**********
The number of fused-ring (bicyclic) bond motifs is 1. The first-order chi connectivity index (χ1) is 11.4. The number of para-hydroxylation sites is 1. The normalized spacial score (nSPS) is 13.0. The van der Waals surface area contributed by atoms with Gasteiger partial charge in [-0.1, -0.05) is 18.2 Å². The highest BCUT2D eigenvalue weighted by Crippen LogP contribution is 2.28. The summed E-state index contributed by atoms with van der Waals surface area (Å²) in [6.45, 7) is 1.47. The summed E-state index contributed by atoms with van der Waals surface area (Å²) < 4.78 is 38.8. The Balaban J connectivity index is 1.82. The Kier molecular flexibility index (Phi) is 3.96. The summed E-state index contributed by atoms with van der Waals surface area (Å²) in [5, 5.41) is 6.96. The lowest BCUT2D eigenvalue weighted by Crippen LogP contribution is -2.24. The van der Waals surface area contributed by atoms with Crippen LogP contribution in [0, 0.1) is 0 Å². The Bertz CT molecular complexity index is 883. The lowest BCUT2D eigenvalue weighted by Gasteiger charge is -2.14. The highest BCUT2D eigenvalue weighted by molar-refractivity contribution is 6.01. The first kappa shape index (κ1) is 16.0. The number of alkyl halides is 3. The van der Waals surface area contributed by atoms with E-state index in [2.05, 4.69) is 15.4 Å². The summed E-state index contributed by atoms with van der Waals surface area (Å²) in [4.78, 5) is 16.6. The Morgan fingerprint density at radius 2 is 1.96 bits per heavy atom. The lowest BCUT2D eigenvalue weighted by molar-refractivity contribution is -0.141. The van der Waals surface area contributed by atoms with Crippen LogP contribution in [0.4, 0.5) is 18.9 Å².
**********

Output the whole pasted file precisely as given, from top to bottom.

The number of fused-ring (bicyclic) bond motifs is 1. The first-order chi connectivity index (χ1) is 11.4. The number of para-hydroxylation sites is 1. The normalized spacial score (nSPS) is 13.0. The van der Waals surface area contributed by atoms with Gasteiger partial charge in [-0.1, -0.05) is 18.2 Å². The highest BCUT2D eigenvalue weighted by Crippen LogP contribution is 2.28. The summed E-state index contributed by atoms with van der Waals surface area (Å²) in [6.45, 7) is 1.47. The summed E-state index contributed by atoms with van der Waals surface area (Å²) < 4.78 is 38.8. The Balaban J connectivity index is 1.82. The Kier molecular flexibility index (Phi) is 3.96. The summed E-state index contributed by atoms with van der Waals surface area (Å²) in [5, 5.41) is 6.96. The lowest BCUT2D eigenvalue weighted by Crippen LogP contribution is -2.24. The van der Waals surface area contributed by atoms with Crippen LogP contribution in [0, 0.1) is 0 Å². The Bertz CT molecular complexity index is 883. The lowest BCUT2D eigenvalue weighted by Gasteiger charge is -2.14. The highest BCUT2D eigenvalue weighted by molar-refractivity contribution is 6.01. The first kappa shape index (κ1) is 16.0. The number of alkyl halides is 3. The van der Waals surface area contributed by atoms with E-state index in [2.05, 4.69) is 15.4 Å². The summed E-state index contributed by atoms with van der Waals surface area (Å²) in [4.78, 5) is 16.6. The Morgan fingerprint density at radius 2 is 1.96 bits per heavy atom. The lowest BCUT2D eigenvalue weighted by molar-refractivity contribution is -0.141. The van der Waals surface area contributed by atoms with Crippen LogP contribution in [0.4, 0.5) is 18.9 Å².